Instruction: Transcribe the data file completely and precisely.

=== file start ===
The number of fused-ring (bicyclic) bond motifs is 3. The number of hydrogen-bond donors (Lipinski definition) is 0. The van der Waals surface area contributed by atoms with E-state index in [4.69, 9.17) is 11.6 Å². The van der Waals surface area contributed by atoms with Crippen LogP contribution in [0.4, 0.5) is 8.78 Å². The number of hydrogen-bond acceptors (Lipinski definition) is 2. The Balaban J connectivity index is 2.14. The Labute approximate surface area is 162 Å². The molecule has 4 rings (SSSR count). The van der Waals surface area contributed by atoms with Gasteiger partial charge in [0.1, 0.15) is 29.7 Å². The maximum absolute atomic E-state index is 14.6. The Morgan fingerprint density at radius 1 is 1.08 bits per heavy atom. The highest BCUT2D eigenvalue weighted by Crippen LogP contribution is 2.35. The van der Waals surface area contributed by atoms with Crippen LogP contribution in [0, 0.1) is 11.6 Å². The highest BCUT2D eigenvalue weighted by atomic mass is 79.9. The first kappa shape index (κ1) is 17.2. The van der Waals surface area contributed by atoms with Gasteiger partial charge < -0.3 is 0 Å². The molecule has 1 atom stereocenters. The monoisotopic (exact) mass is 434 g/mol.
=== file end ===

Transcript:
The number of fused-ring (bicyclic) bond motifs is 3. The number of hydrogen-bond donors (Lipinski definition) is 0. The van der Waals surface area contributed by atoms with E-state index in [4.69, 9.17) is 11.6 Å². The van der Waals surface area contributed by atoms with Crippen LogP contribution in [0.4, 0.5) is 8.78 Å². The number of hydrogen-bond acceptors (Lipinski definition) is 2. The Balaban J connectivity index is 2.14. The Labute approximate surface area is 162 Å². The molecule has 4 rings (SSSR count). The van der Waals surface area contributed by atoms with Gasteiger partial charge in [0.1, 0.15) is 29.7 Å². The maximum absolute atomic E-state index is 14.6. The Morgan fingerprint density at radius 1 is 1.08 bits per heavy atom. The highest BCUT2D eigenvalue weighted by Crippen LogP contribution is 2.35. The van der Waals surface area contributed by atoms with Crippen LogP contribution in [0, 0.1) is 11.6 Å². The highest BCUT2D eigenvalue weighted by atomic mass is 79.9. The first kappa shape index (κ1) is 17.2. The van der Waals surface area contributed by atoms with Gasteiger partial charge < -0.3 is 0 Å². The molecule has 1 atom stereocenters. The monoisotopic (exact) mass is 434 g/mol.